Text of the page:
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If your resume does not answer that question with hard-hitting achievements, it likely won't be read. Even with all the changes noticed in the job market over the years such as the use of personal websites, fancy web pages, e-portfolios and/or professional blogs, it still comes down to that one piece of paper.

Think back to your most recent days, weeks or months – how you've submitted numerous resumes a day yet have heard nothing. You know that your past performance has been great, and through no fault of your own, you were still downsized. You are wondering when that next paycheck will arrive, so you put together your resume, or hire someone to do so. However, if your resume doesn't differentiate you from at least a hundred other candidates doing the same thing for the same position, you will not even be considered. Even with a very powerful and informative resume, the competition out there is so intense that it's hard to make yourself known, much less provide you with the opportunity to portray your own unique brand and employment value.

The use of the internet for job searching has been both a blessing and a curse. You may think that postings receive only resumes from those truly experienced and qualified for that one position. Frequently, job boards and career sites are inundated with candidates applying for every single job available, even if they aren't qualified. They are desperate for work and that desperation shows in their job search, and because of that, employers are finding it even more difficult to find that diamond in the rough.

Your need to rethink the purpose of today's resume, the goal of which should be to sell a product – and that product is YOU. Recall all the advertisements you've see on television or in other media outlets and try to discern what makes you purchase one brand over another. There are several different brands of tissue, dish soap, hotdogs or any number of products. Why do you choose one over the other? Is it price, convenience, taste/feel, packaging, shape, size or product claims?

For an employer, it's a bit more complicated. They have their own needs and many of those include looking for the "product" that can save money, increase revenue, expand market share, open new territories, enhance operations, automate functions, boost productivity and most importantly, improve their overall bottom line. If you cannot "show them the money" through your proven ability to contribute, you won't be considered and will be waiting a very long time for that desired interview.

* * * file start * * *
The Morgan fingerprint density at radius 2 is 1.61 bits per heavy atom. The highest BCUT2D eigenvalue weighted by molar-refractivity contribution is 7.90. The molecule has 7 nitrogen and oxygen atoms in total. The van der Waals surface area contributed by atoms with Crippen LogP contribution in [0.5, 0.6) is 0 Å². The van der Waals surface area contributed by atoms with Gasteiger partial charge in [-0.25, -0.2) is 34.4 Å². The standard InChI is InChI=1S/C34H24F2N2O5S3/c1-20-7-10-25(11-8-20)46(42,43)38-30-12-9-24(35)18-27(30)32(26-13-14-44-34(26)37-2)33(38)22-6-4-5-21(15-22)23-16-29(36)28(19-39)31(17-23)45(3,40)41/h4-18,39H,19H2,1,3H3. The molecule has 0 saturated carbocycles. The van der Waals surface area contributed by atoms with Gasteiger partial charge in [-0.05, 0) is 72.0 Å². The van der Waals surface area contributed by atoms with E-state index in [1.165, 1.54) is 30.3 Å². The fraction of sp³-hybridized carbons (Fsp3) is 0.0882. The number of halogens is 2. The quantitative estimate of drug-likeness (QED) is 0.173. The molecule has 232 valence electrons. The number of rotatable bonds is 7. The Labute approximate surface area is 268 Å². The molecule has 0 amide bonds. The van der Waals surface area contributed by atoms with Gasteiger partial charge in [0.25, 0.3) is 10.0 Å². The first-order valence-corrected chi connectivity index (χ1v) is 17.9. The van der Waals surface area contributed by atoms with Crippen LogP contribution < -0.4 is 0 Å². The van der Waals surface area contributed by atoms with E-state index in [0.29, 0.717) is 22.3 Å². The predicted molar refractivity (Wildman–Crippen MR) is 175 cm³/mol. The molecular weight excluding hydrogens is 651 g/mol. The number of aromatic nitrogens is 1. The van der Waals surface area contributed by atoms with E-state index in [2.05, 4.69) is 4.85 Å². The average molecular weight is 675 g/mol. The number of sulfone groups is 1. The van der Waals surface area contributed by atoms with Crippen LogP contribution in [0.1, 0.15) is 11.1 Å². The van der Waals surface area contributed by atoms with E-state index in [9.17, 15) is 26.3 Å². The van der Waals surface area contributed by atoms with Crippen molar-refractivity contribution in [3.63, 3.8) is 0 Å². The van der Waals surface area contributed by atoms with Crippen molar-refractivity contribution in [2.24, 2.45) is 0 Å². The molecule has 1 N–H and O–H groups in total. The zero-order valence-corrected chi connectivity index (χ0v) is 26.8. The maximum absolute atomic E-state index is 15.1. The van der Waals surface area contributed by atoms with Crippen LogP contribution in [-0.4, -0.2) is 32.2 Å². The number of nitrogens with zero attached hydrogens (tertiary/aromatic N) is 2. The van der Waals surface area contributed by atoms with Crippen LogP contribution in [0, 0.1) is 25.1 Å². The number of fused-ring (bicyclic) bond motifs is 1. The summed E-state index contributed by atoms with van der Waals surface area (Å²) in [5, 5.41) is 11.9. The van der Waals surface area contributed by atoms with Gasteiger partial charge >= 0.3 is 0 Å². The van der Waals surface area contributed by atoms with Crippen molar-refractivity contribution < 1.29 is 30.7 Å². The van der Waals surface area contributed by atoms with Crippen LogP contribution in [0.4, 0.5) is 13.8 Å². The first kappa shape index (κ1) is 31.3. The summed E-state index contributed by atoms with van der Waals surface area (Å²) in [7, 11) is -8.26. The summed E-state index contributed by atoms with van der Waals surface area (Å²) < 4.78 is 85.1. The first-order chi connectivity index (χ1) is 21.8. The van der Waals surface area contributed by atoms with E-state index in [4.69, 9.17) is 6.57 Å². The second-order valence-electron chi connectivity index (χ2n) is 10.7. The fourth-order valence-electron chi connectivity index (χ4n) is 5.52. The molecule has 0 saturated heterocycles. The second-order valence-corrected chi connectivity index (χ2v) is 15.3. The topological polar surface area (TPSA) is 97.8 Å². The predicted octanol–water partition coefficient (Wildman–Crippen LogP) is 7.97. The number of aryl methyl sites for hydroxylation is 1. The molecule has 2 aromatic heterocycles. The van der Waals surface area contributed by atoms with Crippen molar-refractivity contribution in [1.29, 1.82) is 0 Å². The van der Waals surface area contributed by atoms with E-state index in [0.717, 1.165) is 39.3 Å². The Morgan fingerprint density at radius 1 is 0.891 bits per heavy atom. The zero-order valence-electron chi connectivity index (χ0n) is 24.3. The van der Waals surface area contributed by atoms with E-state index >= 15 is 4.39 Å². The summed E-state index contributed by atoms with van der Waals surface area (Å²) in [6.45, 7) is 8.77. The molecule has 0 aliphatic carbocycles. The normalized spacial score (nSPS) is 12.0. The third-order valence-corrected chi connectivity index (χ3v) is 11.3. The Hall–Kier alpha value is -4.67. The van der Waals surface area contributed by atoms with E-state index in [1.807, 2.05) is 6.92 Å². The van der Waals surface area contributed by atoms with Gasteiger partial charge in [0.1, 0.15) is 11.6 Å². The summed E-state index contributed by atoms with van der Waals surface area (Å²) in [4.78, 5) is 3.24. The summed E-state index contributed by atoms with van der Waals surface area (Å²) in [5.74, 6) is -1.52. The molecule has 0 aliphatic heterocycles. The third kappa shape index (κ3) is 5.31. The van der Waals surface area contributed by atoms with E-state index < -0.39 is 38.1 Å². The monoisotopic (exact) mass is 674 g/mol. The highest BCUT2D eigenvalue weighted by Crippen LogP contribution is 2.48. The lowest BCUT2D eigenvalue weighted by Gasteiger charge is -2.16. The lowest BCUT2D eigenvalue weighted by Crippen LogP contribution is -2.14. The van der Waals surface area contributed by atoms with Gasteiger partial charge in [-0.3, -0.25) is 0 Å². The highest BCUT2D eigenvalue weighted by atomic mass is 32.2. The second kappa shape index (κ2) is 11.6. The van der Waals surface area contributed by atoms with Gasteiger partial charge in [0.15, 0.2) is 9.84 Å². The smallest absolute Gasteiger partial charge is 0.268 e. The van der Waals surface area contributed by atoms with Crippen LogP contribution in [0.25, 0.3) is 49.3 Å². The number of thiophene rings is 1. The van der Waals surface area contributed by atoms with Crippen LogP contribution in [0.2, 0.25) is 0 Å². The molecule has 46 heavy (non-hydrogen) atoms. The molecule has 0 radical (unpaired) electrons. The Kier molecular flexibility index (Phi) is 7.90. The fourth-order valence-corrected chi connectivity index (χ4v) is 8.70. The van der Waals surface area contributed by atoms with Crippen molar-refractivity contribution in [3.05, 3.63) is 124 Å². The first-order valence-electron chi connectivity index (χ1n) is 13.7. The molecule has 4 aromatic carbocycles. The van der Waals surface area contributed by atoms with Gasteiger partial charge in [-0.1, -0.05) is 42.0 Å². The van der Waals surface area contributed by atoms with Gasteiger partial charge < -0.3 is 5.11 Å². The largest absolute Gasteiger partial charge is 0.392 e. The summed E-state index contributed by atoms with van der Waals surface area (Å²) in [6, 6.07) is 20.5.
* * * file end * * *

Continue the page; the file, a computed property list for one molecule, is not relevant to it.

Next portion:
Hundreds of thousands, if not millions of dollars, are spent on creating a product and its associated brand image before effectively selling that product to make a profit. Without proper planning, the product won't be produced correctly, and even if it makes it to production, it will likely fail against other products that benefited from more effective preparation, innovation and marketing. When a product becomes truly successful, it is primarily based on its demonstrated ability to produce the desired results.

The biggest mistake I see in resumes today (other than typos, grammatical errors and an undesirable impression of hasty preparation) is the lack of focus on one's achievements and/or the inability to promote a unique professional brand. If you're a stellar salesperson, for example, someone who routinely produces strong results, the reader is still going to wonder what makes you different from hundreds of others with equally impressive achievements. Did you devise innovative marketing programs? Were you able to cultivate and maintain strong customer relationships? Did you find creative methods of opening new territories previously impenetrable? Were you able to gain entry into a customer with a history of not taking on new products? And if so, how did you do it?
Your resume needs to address these strengths, not just the numbers.

The same strategy should be employed for any industry. There needs to be a reason, actually several reasons, for that hiring manager to call YOU. They need to clearly see that you are the one to come in and solve their problems, turn results around and/or drive new opportunities. No matter what industry you are in, if you can't prove that you have the ability to make measurable contributions, the reader will not be interested. If you don't care enough to present the strongest image of yourself, why would an employer think you are deserving of their significant time and monetary investment required for an interview? It's as simple as that!

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